Best Frints in the Whole Universe by Antoinette Portis — Yelfred and Omek have been best frints since they were little blobbies, but when Omek borrows Yelfred’s spaceship without asking and crashes it, they get in their biggest fight ever. A fun lesson in understanding made-up language via context clues.

The Left Hand of Darkness by Ursula K. Le Guin — A literary science fiction classic. A lone human ambassador is sent to a world where the people can change gender at will. The goal is to foster an alliance, but our two cultures have very different beliefs. It’s been optioned for a mini-series a la The Handmaid’s Tale.

Old Man’s War by John Scalzi — Retirement-age folks have the option to be made young again in exchange for a short commitment to the Colonial Defense Force. Too bad most people don’t live through their service, because the war is far tougher than anyone back on Earth knows. Great sense of humor in this first book from the now-famous Scalzi.

Saga by Brian K. Vaughan and Fiona Stapes — This award-winning adult graphic novel series follows two soldiers from opposite sides of a generations-long war as they become parents for the first time while on the run. Absolutely stunning, hilarious, a personal favorite.

Adaptation by Malinda Lo — All across the nation, flocks of birds hurl themselves at planes. People die, communication breaks down, martial law is declared—and Reese’s car is run off the road, nearly killing her. But when she and her friend wake up in a secret facility in Nevada, a month has passed and they’ve received some experimental treatment that drags them into a government conspiracy. An X-files-esque thriller with a sequel to wrap up the cliffhanger.

The Way Back Home by Oliver Jeffers — When a boy flies a plane all the way up to space and runs out of gas, he encounters a martian whose spaceship has broken down. They’re both scared, but friends can be found in the most unexpected places.

Beyond the Binary at JMRL

y648At the Crozet Library, our focus for LGBT+* Pride Month 2017 is gender. We’re featuring fiction and nonfiction books about people who identify somewhere outside the cisgender man/woman binary system and inviting patrons to contribute their identity to our community board. Check out the display in our teen area for information, pronoun stickers, book selections, or to add to the board.

Looking for some great books to read for Pride, or want to educate yourself about gender identity? Check out these fiction, nonfiction, and memoir picks! Links will take you to the JMRL catalog, where you can place these books on reserve.

 

FICTION

Symptoms of Being Human by Jeff Garvin – A genderfluid teen creates a blog to share thoughts and experiences about gender. When it goes viral, the responsibility and risk of exposure may prove to be too much.

Beast by Brie Spangler – A Beauty and the Beast retelling featureing fifteen-year-old Dylan (hairy, burly, outcast) and Jamie (witty, gorgeous, transgender) who meet when Dylan is assigned to a therapy group for self-harmers after an accident.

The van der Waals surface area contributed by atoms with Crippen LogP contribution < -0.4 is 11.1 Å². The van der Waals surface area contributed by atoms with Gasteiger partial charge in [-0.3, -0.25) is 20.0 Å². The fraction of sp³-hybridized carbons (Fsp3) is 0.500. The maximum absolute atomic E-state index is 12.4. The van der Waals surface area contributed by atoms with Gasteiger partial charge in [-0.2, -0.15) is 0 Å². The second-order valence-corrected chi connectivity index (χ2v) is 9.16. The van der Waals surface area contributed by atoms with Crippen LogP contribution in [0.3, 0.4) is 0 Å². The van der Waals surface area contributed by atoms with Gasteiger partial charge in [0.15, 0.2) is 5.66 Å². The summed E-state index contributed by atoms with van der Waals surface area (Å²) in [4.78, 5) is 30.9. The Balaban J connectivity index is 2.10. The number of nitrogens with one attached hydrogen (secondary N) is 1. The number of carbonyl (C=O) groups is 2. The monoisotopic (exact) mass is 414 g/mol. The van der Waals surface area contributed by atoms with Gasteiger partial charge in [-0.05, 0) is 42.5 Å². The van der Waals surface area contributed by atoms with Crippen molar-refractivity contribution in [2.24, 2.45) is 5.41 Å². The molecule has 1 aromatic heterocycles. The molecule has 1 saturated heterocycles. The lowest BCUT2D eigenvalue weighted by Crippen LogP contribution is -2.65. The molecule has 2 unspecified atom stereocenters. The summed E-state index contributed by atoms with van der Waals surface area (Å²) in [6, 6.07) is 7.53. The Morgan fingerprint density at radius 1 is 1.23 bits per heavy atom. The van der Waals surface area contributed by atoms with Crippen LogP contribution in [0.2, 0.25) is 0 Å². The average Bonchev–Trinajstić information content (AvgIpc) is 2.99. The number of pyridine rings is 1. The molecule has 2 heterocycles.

Gracefully Grayson by Ami Polonsky – A novel about twelve-year-old Grayson, who feels trapped under the weight of a life-long secret: “he” has always been a girl on the inside. A sweet and thoughtful story about friendship and support.

George by Alex Gino – George wants to play Charlotte in the annual school rendition of Charlotte’s Web, but she’s not allowed to audition because everyone sees her as a boy. With the support of her best friend, though, George comes up with a plan to embrace her true self and make her dream come true.

Beautiful Music for Ugly Children by Kirstin Cronn-Mills – Public access radio star Gabe is dealing with a lot: romance, parents, friendships, coming out as transgender, and an awesome opportunity to audition for a radio station in Minneapolis. The difficulty ramps even higher when several violent students discover that Gabe the popular DJ is also Elizabeth from school.

NONFICTION & MEMOIR

The ABCs of LGBT+ by Ashley Mardell – This one isn’t strictly about gender, as it encompasses the entire scope of gender, sexual, and romantic identity, but it’s a must-read for anyone feeling out of their depth in the ever-more-complex world of identity. YouTuber Ashley Mardell presents what could be an overwhelming amount of information in a straightforward and easy-to-digest way, with complete definitions, personal anecdotes, and infographics.

Some Assembly Required by Arin Andrews / Being Normal by Katie Rain Hill – Two halves of the same story, told by two transgender teens who were dating during their respective transitions from male to female and female to male.

Being Jazz: My Life as a (Transgender) Teen by Jazz Jennings – Young transgender activist (and now reality TV star) Jazz Jennings recounts her experiences growing up as a transgender child and her work to educate the world about gender issues.

Beyond Magenta: Transgender Teens Speak Out edited by Susan Kuklin – Author/photographer Susan Kuklin interviews six transgender or non-binary young adults as they work to understand themselves and their gender identities. Filled with beautiful photos and candid anecdotes.

Becoming Nicole: The Transformation of an American Family by Amy Ellis Nutt – A family who adopted identical twin boys reexamined their deeply held views about gender identity when one of the twins turns out to be transgender.

Want more? Ask a librarian at any JMRL branch, chat with us via our website, or use our What Do I Read Next? tool. Happy reading!

* – Lesbian, Gay, Bisexual, Transgender, and more